My wife has been a big proponent of making Easter a much bigger deal in our home. We are even planning to scale back on Christmas so we can do more for Easter each year. I want my children to recognize the singular importance of the Easter story. Without it, we have nothing. Without the death, burial and resurrection, we are without hope. Perhaps by focusing on it more and talking about it more and celebrating it more we will show our kids its great importance. I hope it works for me as well. I want to be an Easter person.                    

– Phill Lytle

Denkie - age 17
Denkie – age 17

I recently heard that Christmas points to Easter. Jesus was born to die so that he could defeat death. I don’t normally like thinking about Christmas songs outside the month of December but here I make an exception. This is a watercolor painting inspired by a few lines from Joy to the World. “No more let sins and sorrows grow, Nor thorns infest the ground, He comes to make his blessings flow, Far as the curse is found.”  This is an abstract that flashed in my mind as I pondered “Far as the curse is found.”  However far the ever-reverberating echoes of the fall can branch out, the resurrection overcomes–as far as the curse can be found!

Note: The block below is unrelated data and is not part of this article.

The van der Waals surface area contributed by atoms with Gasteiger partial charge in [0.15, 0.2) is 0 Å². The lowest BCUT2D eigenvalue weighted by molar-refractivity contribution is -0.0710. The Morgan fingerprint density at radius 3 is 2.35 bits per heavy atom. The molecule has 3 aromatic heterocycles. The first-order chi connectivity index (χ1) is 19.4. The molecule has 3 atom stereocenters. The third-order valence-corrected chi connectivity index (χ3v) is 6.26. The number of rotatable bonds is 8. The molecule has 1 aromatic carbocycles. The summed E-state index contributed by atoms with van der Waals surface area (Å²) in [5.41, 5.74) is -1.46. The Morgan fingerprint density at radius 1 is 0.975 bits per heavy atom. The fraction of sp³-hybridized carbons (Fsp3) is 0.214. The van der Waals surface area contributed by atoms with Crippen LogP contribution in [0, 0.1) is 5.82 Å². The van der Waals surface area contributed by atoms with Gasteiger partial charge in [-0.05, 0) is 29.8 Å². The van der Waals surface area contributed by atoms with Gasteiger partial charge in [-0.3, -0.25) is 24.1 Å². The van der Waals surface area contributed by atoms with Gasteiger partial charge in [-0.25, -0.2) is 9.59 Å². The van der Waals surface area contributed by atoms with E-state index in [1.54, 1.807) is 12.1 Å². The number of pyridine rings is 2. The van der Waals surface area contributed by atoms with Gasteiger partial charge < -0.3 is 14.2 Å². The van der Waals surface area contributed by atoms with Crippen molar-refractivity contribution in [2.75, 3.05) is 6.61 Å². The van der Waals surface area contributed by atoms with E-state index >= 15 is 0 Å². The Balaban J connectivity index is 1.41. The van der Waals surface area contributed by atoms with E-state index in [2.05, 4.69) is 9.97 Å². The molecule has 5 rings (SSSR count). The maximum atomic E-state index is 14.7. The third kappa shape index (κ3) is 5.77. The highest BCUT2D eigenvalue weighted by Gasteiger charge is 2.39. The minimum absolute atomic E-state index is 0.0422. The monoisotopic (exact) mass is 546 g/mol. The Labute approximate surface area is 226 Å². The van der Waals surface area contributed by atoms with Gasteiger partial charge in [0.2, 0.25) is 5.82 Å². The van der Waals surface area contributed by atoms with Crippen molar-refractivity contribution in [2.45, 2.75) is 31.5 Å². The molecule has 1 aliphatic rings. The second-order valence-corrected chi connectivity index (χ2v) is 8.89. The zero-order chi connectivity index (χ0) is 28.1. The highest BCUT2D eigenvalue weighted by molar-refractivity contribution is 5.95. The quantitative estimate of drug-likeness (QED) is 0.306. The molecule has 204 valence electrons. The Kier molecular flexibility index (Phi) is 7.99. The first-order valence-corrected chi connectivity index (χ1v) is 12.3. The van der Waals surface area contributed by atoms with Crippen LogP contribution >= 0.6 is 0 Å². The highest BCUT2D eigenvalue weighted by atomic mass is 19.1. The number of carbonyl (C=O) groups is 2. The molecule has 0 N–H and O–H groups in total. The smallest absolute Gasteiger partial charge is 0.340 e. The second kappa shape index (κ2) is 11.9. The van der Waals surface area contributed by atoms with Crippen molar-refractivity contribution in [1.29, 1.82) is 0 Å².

Brandon AtwoodFullSizeRender-1
Have a wonderful and happy Easter!
The Rambling Ever On staff




Phases of Grace

I. Death

After He sighed His last,
the dead came out
to bat their eyes and survived,
the earth revived.

The light
of God passed into
the fields,
the whitewashed fields.

The land survived,
the land revived.

II. Resurrection

There were burrs and
bellyaching
and holy outrage
in our dying race
in need of grace.

And grace is in
a tomb and a tree,
my brothers and sisters,
in a time that is free.

Death was on the earth,
it did not realize,
it did not recognize,
it will not survive.

III. Everlasting Life

There are still burrs and
bellyaching
and holy outrage

as men and women gallivant
from here to there all nonchalant,

and
cities coil with selfish boys
and girls.

But He sighed and
we came out
to bat our eyes,
we revive,
we will survive.




“Surprised By Hope”: A Conversation About the One Book Everyone Should Read this Easter

“I get more letters, emails, and other messages about Surprised By Hope than all my other books put together, and I think it articulates what the Bible and the Gospel are really all about in ways which importantly cut across what so many western Christians take for granted.”
(N.T. Wright, on which  one of his books he wishes everyone would read)